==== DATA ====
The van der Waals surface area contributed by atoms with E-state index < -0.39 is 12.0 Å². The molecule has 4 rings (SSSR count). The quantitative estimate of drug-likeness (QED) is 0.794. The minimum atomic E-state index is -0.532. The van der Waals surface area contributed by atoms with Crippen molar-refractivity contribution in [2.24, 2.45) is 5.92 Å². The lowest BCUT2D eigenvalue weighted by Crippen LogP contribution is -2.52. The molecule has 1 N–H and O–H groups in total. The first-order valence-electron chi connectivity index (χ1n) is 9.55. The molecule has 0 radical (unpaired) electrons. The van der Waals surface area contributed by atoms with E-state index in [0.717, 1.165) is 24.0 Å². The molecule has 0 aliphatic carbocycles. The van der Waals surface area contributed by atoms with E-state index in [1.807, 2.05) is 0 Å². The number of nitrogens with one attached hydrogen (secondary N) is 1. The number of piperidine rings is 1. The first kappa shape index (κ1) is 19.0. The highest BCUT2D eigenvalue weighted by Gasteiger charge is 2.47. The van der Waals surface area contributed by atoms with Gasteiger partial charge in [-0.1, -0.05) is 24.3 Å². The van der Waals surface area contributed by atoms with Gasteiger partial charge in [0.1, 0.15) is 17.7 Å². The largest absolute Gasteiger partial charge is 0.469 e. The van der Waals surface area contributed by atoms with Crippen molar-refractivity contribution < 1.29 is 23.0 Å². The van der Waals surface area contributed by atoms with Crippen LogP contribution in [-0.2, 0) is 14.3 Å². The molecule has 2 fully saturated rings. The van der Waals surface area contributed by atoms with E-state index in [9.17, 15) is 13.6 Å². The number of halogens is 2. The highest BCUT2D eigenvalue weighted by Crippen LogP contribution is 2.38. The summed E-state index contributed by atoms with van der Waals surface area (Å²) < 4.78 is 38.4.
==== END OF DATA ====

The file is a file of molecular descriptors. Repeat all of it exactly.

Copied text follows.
The van der Waals surface area contributed by atoms with E-state index < -0.39 is 12.0 Å². The molecule has 4 rings (SSSR count). The quantitative estimate of drug-likeness (QED) is 0.794. The minimum atomic E-state index is -0.532. The van der Waals surface area contributed by atoms with Crippen molar-refractivity contribution in [2.24, 2.45) is 5.92 Å². The lowest BCUT2D eigenvalue weighted by Crippen LogP contribution is -2.52. The molecule has 1 N–H and O–H groups in total. The first-order valence-electron chi connectivity index (χ1n) is 9.55. The molecule has 0 radical (unpaired) electrons. The van der Waals surface area contributed by atoms with E-state index in [0.717, 1.165) is 24.0 Å². The molecule has 0 aliphatic carbocycles. The van der Waals surface area contributed by atoms with E-state index in [1.807, 2.05) is 0 Å². The number of nitrogens with one attached hydrogen (secondary N) is 1. The number of piperidine rings is 1. The first kappa shape index (κ1) is 19.0. The highest BCUT2D eigenvalue weighted by Gasteiger charge is 2.47. The van der Waals surface area contributed by atoms with Gasteiger partial charge in [-0.1, -0.05) is 24.3 Å². The van der Waals surface area contributed by atoms with Gasteiger partial charge in [0.1, 0.15) is 17.7 Å². The largest absolute Gasteiger partial charge is 0.469 e. The van der Waals surface area contributed by atoms with Crippen molar-refractivity contribution < 1.29 is 23.0 Å². The van der Waals surface area contributed by atoms with Crippen LogP contribution in [-0.2, 0) is 14.3 Å². The molecule has 2 fully saturated rings. The van der Waals surface area contributed by atoms with E-state index in [9.17, 15) is 13.6 Å². The number of halogens is 2. The highest BCUT2D eigenvalue weighted by Crippen LogP contribution is 2.38. The summed E-state index contributed by atoms with van der Waals surface area (Å²) < 4.78 is 38.4.